We really love our community (if you couldn’t tell)
We have some pretty stinkin’ influential people living and working in Grand Rapids, making great strides in the betterment of its people and community. From public officials to local artisans, nonprofit workers, specialty advocates and beyond, GR is home to some of West Michigan’s biggest movers and shakers. These influencers are our family, friends, neighbors, and people we pass on the streets every day. And they deserve to be recognized!
Introducing Community Influencer: New City Urban Farm
Since May, the TIS Sustainability Team has been enjoying an abundance of flavor in our CSA (community-supported agriculture) program with New City Urban Farm, one of the many urban farms in Grand Rapids. For those unfamiliar with a CSA, the program is an economic model used by small farms for a deeper community connection as well as a steady flow of capital to support farm operations. By participating in a CSA, both community members and local farmers benefit, including consuming thoughtfully grown produce, strengthening the local economy, supporting local youth as they learn job skills, and much more.
As a Certified B Corp, supporting our local community members—especially those making strides in social and environmental welfare—is of huge importance to us. Because urban farms are such a vital component to a city and its people, we wanted to chat with the leaders who make our CSA from New City Urban Farm a possibility in the first place. See what New City’s Farm Director, Lance Kraai, has to say about community and the future of New City Farm below.
Interview with Lance Kraai, Farm Director of New City Urban Farm
TIS: How did New City Farm get its start?
Lance Kraai: We got started in 2011 when New City Neighbors wanted to build on its existing middle school bakery job skills program and community garden. NCN’s offices are located at Fourth Reformed Church, which at the time had 3 acres of unused land. This asset led us to consider launching an urban farm that would employ and train neighborhood high school youth.
TIS: When did you start with New City Urban Farm? Have you worked on farms your whole life?
LK: I put together the original business plan of New City Farm in 2011. My experience was more around social enterprises than it was around urban farming. I previously ran a renovation social enterprise for a company called JustWork in Canada, which had four small businesses that employed adults with barriers to employment, and really appreciated the social enterprise model from this experience.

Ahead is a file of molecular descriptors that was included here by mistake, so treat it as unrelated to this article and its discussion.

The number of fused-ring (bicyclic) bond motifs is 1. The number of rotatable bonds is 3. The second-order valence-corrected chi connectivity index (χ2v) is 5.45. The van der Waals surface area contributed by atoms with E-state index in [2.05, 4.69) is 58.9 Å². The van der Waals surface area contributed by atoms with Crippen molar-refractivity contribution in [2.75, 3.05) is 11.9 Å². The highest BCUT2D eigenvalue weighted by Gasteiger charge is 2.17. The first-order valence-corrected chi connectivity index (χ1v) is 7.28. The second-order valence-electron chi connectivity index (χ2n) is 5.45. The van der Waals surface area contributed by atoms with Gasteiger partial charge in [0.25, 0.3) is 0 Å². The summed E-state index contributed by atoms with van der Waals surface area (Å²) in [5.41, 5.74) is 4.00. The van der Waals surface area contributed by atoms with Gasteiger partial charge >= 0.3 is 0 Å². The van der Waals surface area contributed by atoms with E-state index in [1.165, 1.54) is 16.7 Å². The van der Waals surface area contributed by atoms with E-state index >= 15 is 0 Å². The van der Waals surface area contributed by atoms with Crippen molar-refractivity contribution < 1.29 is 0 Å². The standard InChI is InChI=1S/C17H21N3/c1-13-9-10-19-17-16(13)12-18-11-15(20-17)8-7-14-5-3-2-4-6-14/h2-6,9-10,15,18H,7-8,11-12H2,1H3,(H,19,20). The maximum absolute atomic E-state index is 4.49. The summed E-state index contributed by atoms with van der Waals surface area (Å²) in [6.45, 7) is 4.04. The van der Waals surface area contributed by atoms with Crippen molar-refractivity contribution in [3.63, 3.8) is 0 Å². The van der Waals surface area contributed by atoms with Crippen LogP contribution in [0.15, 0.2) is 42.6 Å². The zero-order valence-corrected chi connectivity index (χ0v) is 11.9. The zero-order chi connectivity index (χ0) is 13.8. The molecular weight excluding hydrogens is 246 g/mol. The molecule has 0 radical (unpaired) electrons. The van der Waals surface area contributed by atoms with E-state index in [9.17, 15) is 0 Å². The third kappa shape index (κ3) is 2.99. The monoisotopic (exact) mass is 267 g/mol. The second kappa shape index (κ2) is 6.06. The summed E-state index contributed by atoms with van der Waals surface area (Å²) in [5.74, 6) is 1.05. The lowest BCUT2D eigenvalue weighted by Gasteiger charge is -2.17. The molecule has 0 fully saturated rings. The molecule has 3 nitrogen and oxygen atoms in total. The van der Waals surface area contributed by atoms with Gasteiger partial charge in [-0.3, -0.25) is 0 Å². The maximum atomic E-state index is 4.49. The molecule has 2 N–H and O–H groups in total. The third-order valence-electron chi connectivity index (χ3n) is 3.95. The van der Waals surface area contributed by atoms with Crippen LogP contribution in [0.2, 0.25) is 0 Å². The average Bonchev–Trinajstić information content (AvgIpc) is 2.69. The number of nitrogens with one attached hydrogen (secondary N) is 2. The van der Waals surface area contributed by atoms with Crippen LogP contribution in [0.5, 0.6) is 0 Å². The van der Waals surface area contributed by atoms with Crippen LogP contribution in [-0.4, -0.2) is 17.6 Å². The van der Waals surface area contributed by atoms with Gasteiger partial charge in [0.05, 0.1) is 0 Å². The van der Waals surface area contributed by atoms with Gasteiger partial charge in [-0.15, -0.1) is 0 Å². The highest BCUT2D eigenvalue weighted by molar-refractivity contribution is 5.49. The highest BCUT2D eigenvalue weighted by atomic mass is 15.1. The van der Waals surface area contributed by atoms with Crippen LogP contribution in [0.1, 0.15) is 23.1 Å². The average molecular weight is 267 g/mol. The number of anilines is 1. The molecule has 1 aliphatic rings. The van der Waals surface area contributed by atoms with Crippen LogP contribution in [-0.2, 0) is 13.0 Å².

When I returned to GR, I wanted to continue to be a part of social enterprises while also working in the neighborhood I lived in. When my wife Daina and I moved to the Creston neighborhood in 2010, I reached out to NCN after hearing about their bakery program. I had interned at an urban farm in Vancouver already and was a big fan of urban homesteading but New City Farm was definitely a learning experience in scaling up.
TIS: How do you wish to impact the community at New City Urban Farm?
LK: When I think about the farm in the neighborhood, I typically say I want to see food be grown in the neighborhood, by the neighborhood, and for the neighborhood.
I think it’s important for urban environments to see food being grown in their neighborhood because good agriculture is beautiful and appealing when seen first-hand. It draws people in while also revealing the hard work that goes into growing high-quality sustainable food.
Grown by the neighborhood means that we want to involve and empower the youth of our neighborhood in this beautiful growing process while also equipping them for future jobs and educational opportunities.
Finally, grown for the neighborhood means we do all we can to reduce barriers of accessibility to our produce. For us, that has meant we are able to accept EBT and Double Up Food Bucks so our lower-income neighbors can be a part of what we are doing.
TIS: What’s your favorite thing about working for New City Urban Farm? What is the most rewarding aspect of the job?
LK: My favorite part is end-of-the-year evaluations with our student employees, whose first jobs are on the farm. It’s amazing to sit down with each individual and discuss their unique talents and offer them lots of encouragement in the areas they have grown during the season, while also challenging them to go even further. Our youth works really hard all summer, starting at 7 am and having to fight weeds and intense heat. They have good reason to be proud by seasons’ end.
TIS: What do you envision for the future of New City Urban Farm?
LK: The next step for the farm is to keep growing in food preparation. In 2015 we hired Joel Schramm as our Kitchen Director. Joel is a master of converting seasonal produce into beautiful things to eat. So far we have focused most of our energy on making prepared soups we sell to our CSA farm share customers, which has been a big hit.
We’ve also recently introduced wood-fired pizza and bread. We just completed an outdoor wood-fired oven and are really excited to see where it will take us. We’ll even be launching an upcoming campaign to build an outdoor restaurant with a patio and outdoor seating, with hopes of making the farm more of a communal dwelling place. It will also allow us to employ more youth in a different context more akin to a restaurant. But mainly, we just want to eat wood-fired pizza. ; )
New City Urban Farm is a huge asset to our community, as well as the other CSAs in our city. Looking for additional info about New City Urban Farm and CSA programs? Check our list of resources below!